22. Have you seen KiwiRoy's picture of what can happen when the main ground comes loose on the gearbox? Could your bike have had that problem sometime in the past? https://www.v11lemans.com/forums/index.php?/topic/20813-electric-problem/&do=findComment&comment=239405 https://www.v11lemans.com/forums/index.php?/topic/19212-brand-new-guzzi-owner-please-chime-in/&do=findComment&comment=206855
  23. Yes, you're right that the brass housing would radiate heat, just in a slightly poorer way than the adjacent aluminium fins. However, it would still be at cylinder head temperature all the time. I think that the plastic housing would be cheaper than brass. My original plastic housing didn't have any heat conductive paste in it either, but after I broke it, I made sure that the replacement housing had some. I think that a temperature sensor should be thermally coupled to the part that you want to measure. If the engine does not run well like that, then there is an opportunity to tune the engine so it does run well. Having an air gap seems to add the chance of ambient air (temp and speed) corrupting the sensor output. I can't see how the brass retains heat. It is thermally coupled to the cylinder head, so is always within a fraction of a degree of the same temp as the head. If you are meaning the sensor is slow to respond to cylinder head temp changes due to the internal air gap, then I agree. I added thermal paste to remove that possibility on my bike, thinking that Luigi was being economical with the thermal paste, just like the lack of lubrication in the steering head bearings. I am really happy with how my bike starts and runs, with good relays (credit Docc), great electrical function & grounds (credit KiwiRoy), awesome engine performance (credit Meinolf), and nice shifting (credit Chuck, Scud & Lucky Phil).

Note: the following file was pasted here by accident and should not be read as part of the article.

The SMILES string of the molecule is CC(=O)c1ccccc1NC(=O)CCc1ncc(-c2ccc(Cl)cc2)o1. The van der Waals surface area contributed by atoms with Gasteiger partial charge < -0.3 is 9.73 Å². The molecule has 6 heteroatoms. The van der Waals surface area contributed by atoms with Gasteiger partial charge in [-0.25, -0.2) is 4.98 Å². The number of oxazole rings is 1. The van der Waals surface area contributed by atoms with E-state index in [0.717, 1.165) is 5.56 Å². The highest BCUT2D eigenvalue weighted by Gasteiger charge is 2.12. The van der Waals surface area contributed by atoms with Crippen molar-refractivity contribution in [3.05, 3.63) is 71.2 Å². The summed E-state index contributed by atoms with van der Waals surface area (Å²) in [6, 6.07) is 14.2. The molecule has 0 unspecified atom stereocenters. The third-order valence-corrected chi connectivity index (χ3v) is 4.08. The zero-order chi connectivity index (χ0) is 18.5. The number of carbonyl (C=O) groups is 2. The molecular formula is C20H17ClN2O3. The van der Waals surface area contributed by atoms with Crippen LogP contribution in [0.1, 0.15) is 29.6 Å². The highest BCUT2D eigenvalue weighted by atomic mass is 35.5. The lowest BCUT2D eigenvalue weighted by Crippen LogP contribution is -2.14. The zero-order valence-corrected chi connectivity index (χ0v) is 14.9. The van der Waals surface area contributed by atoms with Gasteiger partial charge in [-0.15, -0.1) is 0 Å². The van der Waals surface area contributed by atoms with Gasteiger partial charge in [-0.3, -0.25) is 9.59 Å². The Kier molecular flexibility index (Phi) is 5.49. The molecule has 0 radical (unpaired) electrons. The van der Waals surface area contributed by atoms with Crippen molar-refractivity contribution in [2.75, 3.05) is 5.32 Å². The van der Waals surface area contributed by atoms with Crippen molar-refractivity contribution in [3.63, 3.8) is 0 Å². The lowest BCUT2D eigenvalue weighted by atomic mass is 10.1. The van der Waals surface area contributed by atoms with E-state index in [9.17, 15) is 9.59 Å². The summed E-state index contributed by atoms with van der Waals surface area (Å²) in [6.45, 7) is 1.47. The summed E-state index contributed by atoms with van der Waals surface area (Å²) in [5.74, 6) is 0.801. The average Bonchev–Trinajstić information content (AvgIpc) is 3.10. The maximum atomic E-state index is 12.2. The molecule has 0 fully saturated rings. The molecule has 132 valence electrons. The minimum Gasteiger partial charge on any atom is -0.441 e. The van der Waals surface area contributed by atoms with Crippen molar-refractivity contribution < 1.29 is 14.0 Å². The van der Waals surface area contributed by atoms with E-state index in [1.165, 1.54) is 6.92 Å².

24. I’m trying to decide if spending $500 for a new ECM is worth it. The other option is the AMM-P1 ignition and carburetors. At least with carbs you can pull all the F.I. stuff out, lose the weight and complexity and be able to reliably start and ride even with a dead battery. I mentioned in another post that if you went that route and utilized a M-Unit, you would eliminate about 80% or more of all the Luigi grade wiring on the bike. Plus no more relays/fuses/sensors going bad. hmmm....
  25. If one (by mistake) remove the positive cable from the battery before the negative - it is very easy to touch the ECU with the wrench. Thereby the ground wire from the ECU (directly, but hidden to the negative battery pole) will "be burned" and since the original ground wire is put together with a lot of other cables in a cable loom - all will be partly damaged. The solution is easy. Disconnect the original ground wire from the ECU (which leads to the negative pole on the battery) - and replace it with a separate wire "in the open". So if someone later tries to remove the positive cables from the battery -and touching the ECU, without first the negative - the new open wire will get burned alone - and all others will be safe. Rolf